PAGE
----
Thursday, November 08, 2012

Hassan #32 and simple goals

October 24, 2012

I woke up to the call to prayer echoing around Marrakesh.  The morning one (at 5AM) always seems louder than the other times of day.  I stayed in the old, traditional part of town where buildings are very condensed, and there are a few mosques in the medina.  In Amman, I think they used the same recording so the call was uniform across the town.  Here, it was sung live with many different voices.  "Allahu Abkar..." - I think it is saying something like "God is great, there is no other deity but God"  I find it extremely spooky, especially when it is still dark and you are sleeping.  Spooky but so beautiful.  I wasn't staying up late in Morocco so I wasn't annoyed by it like I was the Dutch church bells across the canal that "gong!!"ed me awake and into a post - half marathon party hangover just two nights before in Amsterdam.  It's all right, Allah.  I'm an early bird too.  I feel you.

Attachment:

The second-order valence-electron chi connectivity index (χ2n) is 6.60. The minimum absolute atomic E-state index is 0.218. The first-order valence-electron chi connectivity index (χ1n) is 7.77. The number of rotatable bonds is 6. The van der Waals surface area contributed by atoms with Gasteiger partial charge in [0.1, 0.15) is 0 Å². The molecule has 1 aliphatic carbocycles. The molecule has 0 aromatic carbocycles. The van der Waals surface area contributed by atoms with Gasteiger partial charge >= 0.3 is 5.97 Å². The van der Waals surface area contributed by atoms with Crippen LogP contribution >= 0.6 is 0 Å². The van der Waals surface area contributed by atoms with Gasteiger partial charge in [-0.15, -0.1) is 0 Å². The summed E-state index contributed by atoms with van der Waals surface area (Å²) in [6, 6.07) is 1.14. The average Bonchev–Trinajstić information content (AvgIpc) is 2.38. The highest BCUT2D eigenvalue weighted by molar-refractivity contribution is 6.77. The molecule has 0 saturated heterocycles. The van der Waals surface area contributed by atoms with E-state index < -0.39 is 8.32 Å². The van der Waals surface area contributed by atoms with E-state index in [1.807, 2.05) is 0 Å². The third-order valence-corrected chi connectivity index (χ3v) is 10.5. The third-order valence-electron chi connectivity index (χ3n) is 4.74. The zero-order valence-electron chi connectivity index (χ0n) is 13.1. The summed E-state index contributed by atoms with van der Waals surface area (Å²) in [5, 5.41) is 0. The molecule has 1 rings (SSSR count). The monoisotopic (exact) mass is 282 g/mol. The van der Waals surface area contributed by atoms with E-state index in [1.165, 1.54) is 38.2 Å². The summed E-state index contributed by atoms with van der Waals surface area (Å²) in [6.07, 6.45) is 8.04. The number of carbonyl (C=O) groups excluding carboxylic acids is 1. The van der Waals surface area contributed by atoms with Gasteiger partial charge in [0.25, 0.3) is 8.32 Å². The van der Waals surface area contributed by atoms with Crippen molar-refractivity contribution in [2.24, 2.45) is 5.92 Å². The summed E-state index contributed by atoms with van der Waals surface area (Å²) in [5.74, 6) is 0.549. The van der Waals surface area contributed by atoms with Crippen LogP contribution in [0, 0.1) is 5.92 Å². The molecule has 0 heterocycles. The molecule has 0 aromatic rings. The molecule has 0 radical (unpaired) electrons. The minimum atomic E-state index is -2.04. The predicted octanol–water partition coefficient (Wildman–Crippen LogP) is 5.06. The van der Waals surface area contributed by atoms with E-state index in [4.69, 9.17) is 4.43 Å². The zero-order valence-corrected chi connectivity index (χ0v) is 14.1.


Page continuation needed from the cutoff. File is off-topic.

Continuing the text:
After a jarring first day, I decided to make it easy on myself and have only TWO goals for today.  One, to find the museum of photography, and two to find a really note-worthy dinner in the Dja El Fnaa.  That was it.  The museum of photography was only about a 20-30 minute (SAFE, EASY) walk away, but I knew that it would take me hours to find it because maps are completely useless here and the entire town is like a corn maze.  Every street is narrow with high walls and no street signs. Main streets are twisting alleys with no rhyme or reason.  And even if you could just use trial and error - well, that would be nice - but the entire souk is filled with people who wanted to talk to me, follow me, get my attention.  If I asked for directions, they will not simply point the way.  That is an invitation to talk!

"Umm.. parlez-vous anglais?  non?  Ou est la musee de photographie?
"hello miss!  you cannot go there.  Too difficult for you.  I take you!"
"no, merci. can you just point the direction?"
(suddenly the person is starting to walk with you)
"I take you.  you will not find it.  too difficult for you.  First you come to my shop.  nice shop"

"bonjour.. ou est la musee de photographie?  that way? or this way?"